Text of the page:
Putting them all together here, along with some labeling, I arrived at a crude but nevertheless satisfying result of my day’s doomscrolling.

The Map of My Country Has an Outbreak of Acne

I see spots everywhere

Red dots (and not all republican)

Outbreaks so numerous

They’re beginning to merge

The borders are closed

No one wants us any more

With no escape I wear this country

Like my body blemishes and all

I’ve moved on now to an obsession with checking the air quality index of cities and towns all over the west coast that are burdened with smoky atmospheres from unhealthy to hazardous throughout the day.

Well, that and keeping my son fed. Andrew is home now and in quarantine for a few more days after traveling from New Jersey. Not a bad deal. Kind of like a bed and breakfast plus lunch and dinner and no dishes to do. But we’re looking forward to having some good in-person family time, and then maybe I’ll drop some of the . . .you know.

Fire Flow

firepourDemo for Monday Muse Group: acrylic, Pouring Medium, collage (paper, netting, “medallion skins”)

Such beauty, red, color of sunset, of ripe apples, of rosy cheeks and

Color of flames blowing this way, color of monster chewing up homes, melting down metals and tossing cars like those evil midwestern twisters.

And that Hollywood Oscars-night glow on my horizon. Dumbfounding.

A couple of days after the Tubbs fire (since anointed as the most destructive fire in California’s history) began and while it was still raging on, I tried painting the horizon in flames in the night sky as I viewed it from our living room window on that night of October 8. It didn’t work. There was no way to paint it “on purpose” because this fire was the essence of random. Add to that rampant, unconstrained and unpredictable.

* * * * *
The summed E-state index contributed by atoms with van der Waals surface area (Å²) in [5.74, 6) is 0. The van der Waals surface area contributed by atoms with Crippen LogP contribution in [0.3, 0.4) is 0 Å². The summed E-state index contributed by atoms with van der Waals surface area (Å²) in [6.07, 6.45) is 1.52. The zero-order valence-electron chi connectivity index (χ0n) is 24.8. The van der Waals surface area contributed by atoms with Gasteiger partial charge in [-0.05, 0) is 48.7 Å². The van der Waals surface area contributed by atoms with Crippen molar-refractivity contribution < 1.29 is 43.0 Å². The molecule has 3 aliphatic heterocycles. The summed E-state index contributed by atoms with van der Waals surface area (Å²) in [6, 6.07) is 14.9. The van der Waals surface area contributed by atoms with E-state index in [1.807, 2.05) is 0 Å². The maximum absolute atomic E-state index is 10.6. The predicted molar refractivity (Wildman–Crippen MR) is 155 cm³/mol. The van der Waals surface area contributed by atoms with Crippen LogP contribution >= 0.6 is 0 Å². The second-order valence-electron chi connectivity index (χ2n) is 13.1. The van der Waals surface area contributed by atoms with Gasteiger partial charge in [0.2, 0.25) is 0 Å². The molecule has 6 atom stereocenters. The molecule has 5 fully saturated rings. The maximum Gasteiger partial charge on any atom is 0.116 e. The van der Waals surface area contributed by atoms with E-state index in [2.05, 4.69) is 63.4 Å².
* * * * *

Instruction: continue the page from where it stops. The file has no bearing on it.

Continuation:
Those same adjectives could be used for acrylic pouring medium which is formulated to make acrylic paints flow and level out and keep moving as you tip and turn the paper, and to keep moving until they dry, which takes a while. Pouring Medium is the name for the Liquitex brand, but Golden has their own version called GAC 800. Mix a few drops of fluid acrylic paint with the medium and you’re ready to pour, either onto your painting surface (paper here) or onto plastic in order to make “skins”, or as I like to call the more circular pools, “medallions”. Here are some of the other medallions I made.

medallionsWhen they’re dry, after a day or so, you peel them up and use them as collage pieces. The one on the lower left was made by marbling with a stick and tipping the surface. The others were made on a level surface with pouring and dropping the paint, all mixed with pouring medium.

medallions2

These involved more tipping of the surface to cause more random occurrences as in the painting at the top. You never know what’s going to happen. . . like that fire.

I’ll be teaching “medallions” and other mixed media techniques in the upcoming workshop. Contact me if you’re interested!